Eric has successfully represented many clients who have been injured while riding motorcycles, mopeds or scooters (even though they are different, I will refer to all of them as “motorcycles” below to make this easier to read). What makes riding a motorcycle so appealing: the open air, the feeling of connection to the road and the countryside, the lack of physical barriers and protection, also makes motorcyclists uniquely vulnerable to drivers who violate the rules of the road. These cases can be particularly tough because most people who drive have seen motorcyclists weaving in and out of traffic and doing other dangerous things. Some folks think that a motorcyclist injured in a crash must have been driving recklessly. So one of Eric’s jobs in pursuing a case for a motorcyclist is to marshal as much evidence as possible to show that his client’s driving did not cause the crash. Some motorcycle crashes are so complicated that it is necessary to hire an accident reconstructionist to make sense of the evidence at the crash scene, which can include skid marks, pavement gouges, debris, and other evidence often found at the scene of a serious crash.
In one case Eric handled, the driver of a car had made a left turn in front of Eric’s client at an intersection with a traffic signal. Eric’s client swore that he had a green bulb the whole way from first seeing the signal through just before he entered the intersection (he was going straight through the intersection in the far left lane directly opposite the car). There were no independent witnesses who had a good view of the traffic signal. The driver of the car said that she had entered on a green arrow that gave her permission to make her left turn. She slammed on her brakes when she realized that Eric’s client was not stopping, came to a stop right in front of his path and caused him to smash into her car with his front tire. This sent him flying through the air about 40 feet. He then slammed to the ground and had multiple broken bones. Eric filed a lawsuit for his client in the Prince George’s County Circuit Court. He then deposed (questioned under oath with a court reporter recording the testimony) the defendant who drove the car. She testified under oath that she entered the intersection on a green arrow. Eric had a strong sense from her behavior that she was being dishonest. At her deposition, she admitted that she gave her insurance company, GEICO, a recorded statement within days of the crash. Eric asked her lawyer to turn over the statement. He refused, so Eric filed a motion to force her lawyer to produce it. Eventually, after the defense attorney filed an opposition to Eric’s motion and Eric filed a reply brief, a Judge ruled that her lawyer had to turn the statement over to Eric. The statement revealed that the defendant told GEICO that she had entered the intersection on a yellow light. A state highway official told Eric—and was willing to testify at trial—that based on the sequencing of that traffic signal, if she had a yellow light, Eric’s client had to have a green bulb. This meant that she had stolen Eric’s client’s right-of-way and then lied about it! This reveal changed the complexion of the case and caused GEICO, for the first time since the crash took place, to make a fair offer to settle the case. It settled shortly before a scheduled jury trial.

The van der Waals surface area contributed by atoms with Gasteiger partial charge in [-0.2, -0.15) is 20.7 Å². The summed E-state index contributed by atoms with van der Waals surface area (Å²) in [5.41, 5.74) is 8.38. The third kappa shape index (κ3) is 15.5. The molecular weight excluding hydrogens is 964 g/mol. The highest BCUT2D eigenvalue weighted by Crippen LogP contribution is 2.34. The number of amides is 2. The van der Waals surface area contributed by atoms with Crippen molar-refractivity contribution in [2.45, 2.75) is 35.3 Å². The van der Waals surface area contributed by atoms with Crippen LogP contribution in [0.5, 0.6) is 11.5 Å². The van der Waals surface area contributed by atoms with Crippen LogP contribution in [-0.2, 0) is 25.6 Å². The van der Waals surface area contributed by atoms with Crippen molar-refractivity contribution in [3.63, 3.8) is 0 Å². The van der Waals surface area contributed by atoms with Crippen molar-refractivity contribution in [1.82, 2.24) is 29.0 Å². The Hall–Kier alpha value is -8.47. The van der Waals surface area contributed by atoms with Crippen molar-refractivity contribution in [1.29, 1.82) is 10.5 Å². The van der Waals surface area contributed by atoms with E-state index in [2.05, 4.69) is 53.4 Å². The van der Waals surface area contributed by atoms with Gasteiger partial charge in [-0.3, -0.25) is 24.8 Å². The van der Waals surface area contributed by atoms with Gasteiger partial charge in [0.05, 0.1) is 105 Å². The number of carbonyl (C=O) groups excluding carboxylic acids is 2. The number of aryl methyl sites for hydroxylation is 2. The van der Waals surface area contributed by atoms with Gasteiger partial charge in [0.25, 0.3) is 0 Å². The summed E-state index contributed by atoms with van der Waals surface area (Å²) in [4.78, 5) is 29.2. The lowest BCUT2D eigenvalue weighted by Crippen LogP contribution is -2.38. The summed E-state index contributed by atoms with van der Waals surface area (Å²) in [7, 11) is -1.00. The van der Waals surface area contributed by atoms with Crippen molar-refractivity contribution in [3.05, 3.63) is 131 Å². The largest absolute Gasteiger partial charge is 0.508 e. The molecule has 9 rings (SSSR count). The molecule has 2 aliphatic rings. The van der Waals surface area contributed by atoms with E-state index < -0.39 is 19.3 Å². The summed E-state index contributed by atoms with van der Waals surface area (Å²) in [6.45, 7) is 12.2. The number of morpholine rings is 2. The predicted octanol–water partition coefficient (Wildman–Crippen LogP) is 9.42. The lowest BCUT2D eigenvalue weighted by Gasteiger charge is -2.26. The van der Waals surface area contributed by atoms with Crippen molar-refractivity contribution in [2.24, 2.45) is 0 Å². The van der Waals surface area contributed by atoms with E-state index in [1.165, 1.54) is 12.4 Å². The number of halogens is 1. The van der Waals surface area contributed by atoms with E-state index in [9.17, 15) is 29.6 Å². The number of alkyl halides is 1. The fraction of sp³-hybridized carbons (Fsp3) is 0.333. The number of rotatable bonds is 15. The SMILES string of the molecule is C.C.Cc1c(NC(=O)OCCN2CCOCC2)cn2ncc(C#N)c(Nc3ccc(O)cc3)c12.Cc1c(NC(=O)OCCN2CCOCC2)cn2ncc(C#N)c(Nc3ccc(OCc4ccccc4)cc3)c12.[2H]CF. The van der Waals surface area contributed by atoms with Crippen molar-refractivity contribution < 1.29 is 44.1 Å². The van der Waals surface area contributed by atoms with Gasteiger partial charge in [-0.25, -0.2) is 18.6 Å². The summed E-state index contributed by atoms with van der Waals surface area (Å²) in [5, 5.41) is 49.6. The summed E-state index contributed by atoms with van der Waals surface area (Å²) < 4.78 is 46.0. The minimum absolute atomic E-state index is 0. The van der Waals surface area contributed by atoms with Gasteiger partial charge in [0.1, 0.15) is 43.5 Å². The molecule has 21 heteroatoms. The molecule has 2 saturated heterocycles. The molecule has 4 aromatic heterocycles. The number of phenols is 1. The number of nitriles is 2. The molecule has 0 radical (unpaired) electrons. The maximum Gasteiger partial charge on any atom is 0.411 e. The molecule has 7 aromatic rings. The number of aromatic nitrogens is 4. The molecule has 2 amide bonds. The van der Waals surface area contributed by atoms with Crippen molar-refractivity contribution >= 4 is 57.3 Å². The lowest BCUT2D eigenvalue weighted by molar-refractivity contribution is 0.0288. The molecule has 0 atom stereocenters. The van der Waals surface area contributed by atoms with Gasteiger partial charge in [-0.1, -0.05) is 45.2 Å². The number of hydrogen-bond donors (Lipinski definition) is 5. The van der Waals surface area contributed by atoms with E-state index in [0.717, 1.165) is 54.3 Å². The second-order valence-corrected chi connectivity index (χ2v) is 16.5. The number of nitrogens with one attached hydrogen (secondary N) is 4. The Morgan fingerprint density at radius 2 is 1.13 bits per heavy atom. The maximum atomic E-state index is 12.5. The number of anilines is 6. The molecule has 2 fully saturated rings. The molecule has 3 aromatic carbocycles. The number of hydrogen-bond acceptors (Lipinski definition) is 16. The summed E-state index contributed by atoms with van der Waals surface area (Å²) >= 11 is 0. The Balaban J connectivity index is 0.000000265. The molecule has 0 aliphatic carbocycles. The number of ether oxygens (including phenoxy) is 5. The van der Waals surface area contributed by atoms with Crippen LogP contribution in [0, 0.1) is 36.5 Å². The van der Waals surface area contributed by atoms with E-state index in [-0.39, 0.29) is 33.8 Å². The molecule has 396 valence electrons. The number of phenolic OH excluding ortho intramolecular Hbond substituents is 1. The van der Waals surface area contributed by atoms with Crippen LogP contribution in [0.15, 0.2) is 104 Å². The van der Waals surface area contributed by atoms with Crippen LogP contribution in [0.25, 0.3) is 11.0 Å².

Eric also filed a lawsuit in DC Superior Court for a client who suffered a broken wrist and many bruises and abrasions in a crash that occurred when he was going straight on a Vespa scooter when an S-Class Mercedes-Benz turned left in front of him. After depositions took place, Eric was able to favorably settle that case for his client.
If you or a loved one is involved in a motorcycle, moped, or Vespa crash that was another driver’s fault, please contact Eric at 240-467-5741.